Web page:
1 (edited by jonharttrup 2021-02-24 01:26 PM)

Topic: Driver/wrench looking for Seattle based team for west coast races

Hi!

I've been a propulsion engineer (commercial airplane jet engines) for the last 20 years, so my technical skills are excellent...BUUUUT, I don't have a lot of experience working on cars.

That said, due to my profession, I have an excellent understanding of the underlying physics of how engines and their subsytems work. And I'm a damn quick learner, you're only gonna have to show me something once. Also got an MEng degree in Electronics, so same situation - I know my way around wiring and circuitry, but haven't applied that knowledge directly to cars.

On the driving side, I've been sim racing for 5 years, but don't have any real-world racing experience (yet - I had planned to get into Autocrossing in 2020, but then COVID happened).

I'm currently living just north of Seattle, and looking for a team based in the area.

Hope to hear from you!

Jon

Re: Driver/wrench looking for Seattle based team for west coast races

jonharttrup wrote:

I've been a propulsion engineer (commercial airplane jet engines) for the last 20 years, so my technical skills are excellent...BUUUUT, I don't have a lot of experience working on cars.

I had no vehicle experience when I started, and was actually less than useless by actively impeding progress (also fun fact - a close family friend was Hans van Ohain's #2 for a long time and eventually took over for him at the AFRL). I lucked out joining a great team that took me in and tolerated my incompetence.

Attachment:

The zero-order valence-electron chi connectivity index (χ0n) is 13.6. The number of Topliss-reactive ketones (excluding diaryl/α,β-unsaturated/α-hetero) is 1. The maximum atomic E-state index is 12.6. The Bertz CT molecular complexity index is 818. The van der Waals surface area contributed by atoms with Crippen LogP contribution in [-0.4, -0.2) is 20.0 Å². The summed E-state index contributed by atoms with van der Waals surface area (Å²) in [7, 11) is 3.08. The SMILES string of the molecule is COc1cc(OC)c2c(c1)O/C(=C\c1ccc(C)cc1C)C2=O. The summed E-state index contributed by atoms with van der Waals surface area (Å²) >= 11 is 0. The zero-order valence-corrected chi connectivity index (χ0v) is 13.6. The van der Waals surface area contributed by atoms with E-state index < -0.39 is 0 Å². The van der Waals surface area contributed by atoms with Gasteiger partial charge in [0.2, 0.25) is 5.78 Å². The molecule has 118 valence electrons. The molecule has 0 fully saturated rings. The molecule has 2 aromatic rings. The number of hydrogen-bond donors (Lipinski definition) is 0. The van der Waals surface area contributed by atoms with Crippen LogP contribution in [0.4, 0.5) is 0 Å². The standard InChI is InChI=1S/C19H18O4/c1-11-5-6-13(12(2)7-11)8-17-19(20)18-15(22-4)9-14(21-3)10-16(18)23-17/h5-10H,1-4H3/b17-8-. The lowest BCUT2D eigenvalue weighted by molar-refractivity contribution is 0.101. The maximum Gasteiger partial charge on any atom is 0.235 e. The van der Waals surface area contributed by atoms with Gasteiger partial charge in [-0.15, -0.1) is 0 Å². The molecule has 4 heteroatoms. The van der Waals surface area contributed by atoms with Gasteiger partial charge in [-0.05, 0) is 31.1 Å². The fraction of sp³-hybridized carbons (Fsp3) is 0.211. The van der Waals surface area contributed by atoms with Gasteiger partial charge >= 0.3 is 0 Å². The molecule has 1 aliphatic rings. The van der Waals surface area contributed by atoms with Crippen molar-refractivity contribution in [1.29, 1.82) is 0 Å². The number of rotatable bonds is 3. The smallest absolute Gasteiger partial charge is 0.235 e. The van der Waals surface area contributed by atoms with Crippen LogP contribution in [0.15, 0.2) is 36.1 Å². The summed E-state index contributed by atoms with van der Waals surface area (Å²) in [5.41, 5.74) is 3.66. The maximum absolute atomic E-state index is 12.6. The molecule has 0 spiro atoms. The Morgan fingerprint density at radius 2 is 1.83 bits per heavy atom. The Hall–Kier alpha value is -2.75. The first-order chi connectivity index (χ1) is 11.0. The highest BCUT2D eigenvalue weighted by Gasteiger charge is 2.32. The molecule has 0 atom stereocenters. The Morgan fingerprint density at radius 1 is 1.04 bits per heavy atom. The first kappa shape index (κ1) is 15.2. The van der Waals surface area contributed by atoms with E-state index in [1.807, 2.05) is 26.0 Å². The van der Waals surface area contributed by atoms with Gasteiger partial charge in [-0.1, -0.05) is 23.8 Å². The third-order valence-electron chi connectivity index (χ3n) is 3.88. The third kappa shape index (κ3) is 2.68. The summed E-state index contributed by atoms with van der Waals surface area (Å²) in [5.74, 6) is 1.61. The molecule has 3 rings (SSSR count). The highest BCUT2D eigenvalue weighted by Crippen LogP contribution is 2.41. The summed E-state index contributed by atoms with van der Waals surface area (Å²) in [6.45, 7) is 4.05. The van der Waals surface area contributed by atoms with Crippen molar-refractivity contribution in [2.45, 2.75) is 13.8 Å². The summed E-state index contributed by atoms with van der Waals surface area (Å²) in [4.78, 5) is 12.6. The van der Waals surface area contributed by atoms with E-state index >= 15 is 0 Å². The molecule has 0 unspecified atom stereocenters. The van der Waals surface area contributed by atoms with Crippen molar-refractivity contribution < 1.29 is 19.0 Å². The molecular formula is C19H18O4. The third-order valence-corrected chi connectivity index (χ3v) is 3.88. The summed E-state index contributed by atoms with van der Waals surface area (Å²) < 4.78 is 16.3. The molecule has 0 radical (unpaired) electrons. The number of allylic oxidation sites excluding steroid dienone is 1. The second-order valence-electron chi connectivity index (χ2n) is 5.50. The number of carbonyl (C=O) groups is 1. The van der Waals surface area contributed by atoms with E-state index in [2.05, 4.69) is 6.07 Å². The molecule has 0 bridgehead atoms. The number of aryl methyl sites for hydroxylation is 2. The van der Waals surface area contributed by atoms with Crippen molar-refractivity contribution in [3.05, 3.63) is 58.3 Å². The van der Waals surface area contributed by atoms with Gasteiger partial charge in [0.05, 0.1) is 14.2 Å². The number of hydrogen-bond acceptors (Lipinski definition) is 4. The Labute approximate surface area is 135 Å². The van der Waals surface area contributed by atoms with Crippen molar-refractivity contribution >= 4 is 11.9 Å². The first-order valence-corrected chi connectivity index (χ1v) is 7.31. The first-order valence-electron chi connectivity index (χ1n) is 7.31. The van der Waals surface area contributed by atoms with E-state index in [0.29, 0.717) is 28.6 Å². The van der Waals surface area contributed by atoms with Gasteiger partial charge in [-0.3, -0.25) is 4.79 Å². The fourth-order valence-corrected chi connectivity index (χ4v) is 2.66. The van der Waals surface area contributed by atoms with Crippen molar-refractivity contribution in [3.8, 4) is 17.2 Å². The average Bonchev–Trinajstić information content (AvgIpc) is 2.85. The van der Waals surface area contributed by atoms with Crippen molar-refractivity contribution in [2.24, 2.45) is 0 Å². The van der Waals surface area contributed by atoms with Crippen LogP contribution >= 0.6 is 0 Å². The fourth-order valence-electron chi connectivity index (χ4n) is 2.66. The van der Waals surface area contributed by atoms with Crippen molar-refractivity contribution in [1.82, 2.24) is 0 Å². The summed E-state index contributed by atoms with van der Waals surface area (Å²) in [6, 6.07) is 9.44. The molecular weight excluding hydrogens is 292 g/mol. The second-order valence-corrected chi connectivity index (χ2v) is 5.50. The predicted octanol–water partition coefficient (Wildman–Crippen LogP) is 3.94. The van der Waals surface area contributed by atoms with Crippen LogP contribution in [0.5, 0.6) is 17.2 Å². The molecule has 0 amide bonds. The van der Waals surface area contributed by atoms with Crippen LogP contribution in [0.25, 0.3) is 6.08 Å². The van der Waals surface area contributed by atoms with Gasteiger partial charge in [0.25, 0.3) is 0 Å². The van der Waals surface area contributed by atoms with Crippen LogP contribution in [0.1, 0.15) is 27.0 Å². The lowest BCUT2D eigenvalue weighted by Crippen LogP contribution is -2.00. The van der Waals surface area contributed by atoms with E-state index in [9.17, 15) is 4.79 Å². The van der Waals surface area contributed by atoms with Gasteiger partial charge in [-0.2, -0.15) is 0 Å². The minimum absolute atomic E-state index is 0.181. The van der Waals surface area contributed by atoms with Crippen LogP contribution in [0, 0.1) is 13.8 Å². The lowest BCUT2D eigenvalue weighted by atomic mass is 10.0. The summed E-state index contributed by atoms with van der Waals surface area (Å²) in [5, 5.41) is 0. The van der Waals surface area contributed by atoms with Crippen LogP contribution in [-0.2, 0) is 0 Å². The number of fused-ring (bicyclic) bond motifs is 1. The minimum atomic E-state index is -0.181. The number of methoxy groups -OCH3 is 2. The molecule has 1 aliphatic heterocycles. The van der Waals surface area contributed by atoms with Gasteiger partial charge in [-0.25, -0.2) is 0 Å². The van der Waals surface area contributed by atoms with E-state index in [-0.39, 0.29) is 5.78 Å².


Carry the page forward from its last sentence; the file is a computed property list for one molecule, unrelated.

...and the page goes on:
I did get Speed Secrets by Ross Bentley and read it before my first race, which was extremely helpful. Sim racing - and the ability to just hit reset when car crashes/explodes/breaks - is useful for kind of learning tracks IMHO, but even there, g-forces, bumps, track conditions, steering feedback, etc. make the real thing completely different.

I'm rust-belt based, but after ~30 of these races in a few different series, I'd also recommend starting in a Class C car as power will be the least of your worries on track for the first time. Learning how to be passed, watch for flags, understand traffic, what the car sounds like, what the tires sound like, and occasionally pass people are key.

Going superfast while trying to learn all this stuff can result in an Eastern Airlines Flight 401 situation if you're thinking about that intermittent whine from the diff in left-hand corners.

Good luck!

Re: Driver/wrench looking for Seattle based team for west coast races

Good pointers!

I'm very aware that sim-racing is only a pale imitation of the real thing, but I will say it's done a great job of teaching me to approach going fast by first going slow. Like, it's not taught me to be a fast driver, but it's taught me how TO LEARN to be a fast driver, and that transfers to the real world.

I've red Going Faster, which looks to be doing a similar job to Speed Secrets.